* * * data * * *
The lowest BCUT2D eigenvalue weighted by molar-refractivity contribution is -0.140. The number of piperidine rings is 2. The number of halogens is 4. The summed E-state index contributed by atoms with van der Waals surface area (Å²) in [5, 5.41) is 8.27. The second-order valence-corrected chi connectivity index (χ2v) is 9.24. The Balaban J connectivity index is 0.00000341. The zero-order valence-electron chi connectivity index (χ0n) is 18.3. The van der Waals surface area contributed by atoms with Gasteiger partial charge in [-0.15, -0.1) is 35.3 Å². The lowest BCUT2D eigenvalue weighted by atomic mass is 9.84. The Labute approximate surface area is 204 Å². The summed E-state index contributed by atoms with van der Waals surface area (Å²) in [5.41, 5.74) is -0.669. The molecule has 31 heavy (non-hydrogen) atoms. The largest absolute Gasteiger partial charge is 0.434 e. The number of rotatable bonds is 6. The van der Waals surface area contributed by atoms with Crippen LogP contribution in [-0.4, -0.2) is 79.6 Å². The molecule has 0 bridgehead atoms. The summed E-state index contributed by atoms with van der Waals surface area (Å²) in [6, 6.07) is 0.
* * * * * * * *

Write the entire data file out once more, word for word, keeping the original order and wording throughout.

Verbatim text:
The lowest BCUT2D eigenvalue weighted by molar-refractivity contribution is -0.140. The number of piperidine rings is 2. The number of halogens is 4. The summed E-state index contributed by atoms with van der Waals surface area (Å²) in [5, 5.41) is 8.27. The second-order valence-corrected chi connectivity index (χ2v) is 9.24. The Balaban J connectivity index is 0.00000341. The zero-order valence-electron chi connectivity index (χ0n) is 18.3. The van der Waals surface area contributed by atoms with Gasteiger partial charge in [-0.15, -0.1) is 35.3 Å². The lowest BCUT2D eigenvalue weighted by atomic mass is 9.84. The Labute approximate surface area is 204 Å². The summed E-state index contributed by atoms with van der Waals surface area (Å²) in [5.41, 5.74) is -0.669. The molecule has 31 heavy (non-hydrogen) atoms. The largest absolute Gasteiger partial charge is 0.434 e. The number of rotatable bonds is 6. The van der Waals surface area contributed by atoms with Crippen LogP contribution in [-0.4, -0.2) is 79.6 Å². The molecule has 0 bridgehead atoms. The summed E-state index contributed by atoms with van der Waals surface area (Å²) in [6, 6.07) is 0.